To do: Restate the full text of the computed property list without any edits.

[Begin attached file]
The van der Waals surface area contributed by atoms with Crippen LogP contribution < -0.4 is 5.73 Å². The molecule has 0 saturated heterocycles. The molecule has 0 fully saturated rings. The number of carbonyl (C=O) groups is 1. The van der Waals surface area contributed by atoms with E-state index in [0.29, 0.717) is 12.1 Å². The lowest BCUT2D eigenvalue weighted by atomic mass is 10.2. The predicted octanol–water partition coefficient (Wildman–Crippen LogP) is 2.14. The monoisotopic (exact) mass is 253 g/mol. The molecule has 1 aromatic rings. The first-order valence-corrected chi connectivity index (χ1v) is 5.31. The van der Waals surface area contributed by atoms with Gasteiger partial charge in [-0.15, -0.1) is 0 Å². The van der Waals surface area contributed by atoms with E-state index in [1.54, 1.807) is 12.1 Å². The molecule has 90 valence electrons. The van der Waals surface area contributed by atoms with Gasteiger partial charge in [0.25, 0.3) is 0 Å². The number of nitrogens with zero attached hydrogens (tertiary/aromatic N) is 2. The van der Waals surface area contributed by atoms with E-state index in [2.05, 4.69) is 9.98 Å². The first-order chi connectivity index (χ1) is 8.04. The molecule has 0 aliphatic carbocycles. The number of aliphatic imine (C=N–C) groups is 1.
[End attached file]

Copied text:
The van der Waals surface area contributed by atoms with Crippen LogP contribution < -0.4 is 5.73 Å². The molecule has 0 saturated heterocycles. The molecule has 0 fully saturated rings. The number of carbonyl (C=O) groups is 1. The van der Waals surface area contributed by atoms with E-state index in [0.29, 0.717) is 12.1 Å². The lowest BCUT2D eigenvalue weighted by atomic mass is 10.2. The predicted octanol–water partition coefficient (Wildman–Crippen LogP) is 2.14. The monoisotopic (exact) mass is 253 g/mol. The molecule has 1 aromatic rings. The first-order valence-corrected chi connectivity index (χ1v) is 5.31. The van der Waals surface area contributed by atoms with Gasteiger partial charge in [-0.15, -0.1) is 0 Å². The van der Waals surface area contributed by atoms with E-state index in [1.54, 1.807) is 12.1 Å². The molecule has 90 valence electrons. The van der Waals surface area contributed by atoms with Gasteiger partial charge in [0.25, 0.3) is 0 Å². The number of nitrogens with zero attached hydrogens (tertiary/aromatic N) is 2. The van der Waals surface area contributed by atoms with E-state index in [2.05, 4.69) is 9.98 Å². The first-order chi connectivity index (χ1) is 8.04. The molecule has 0 aliphatic carbocycles. The number of aliphatic imine (C=N–C) groups is 1.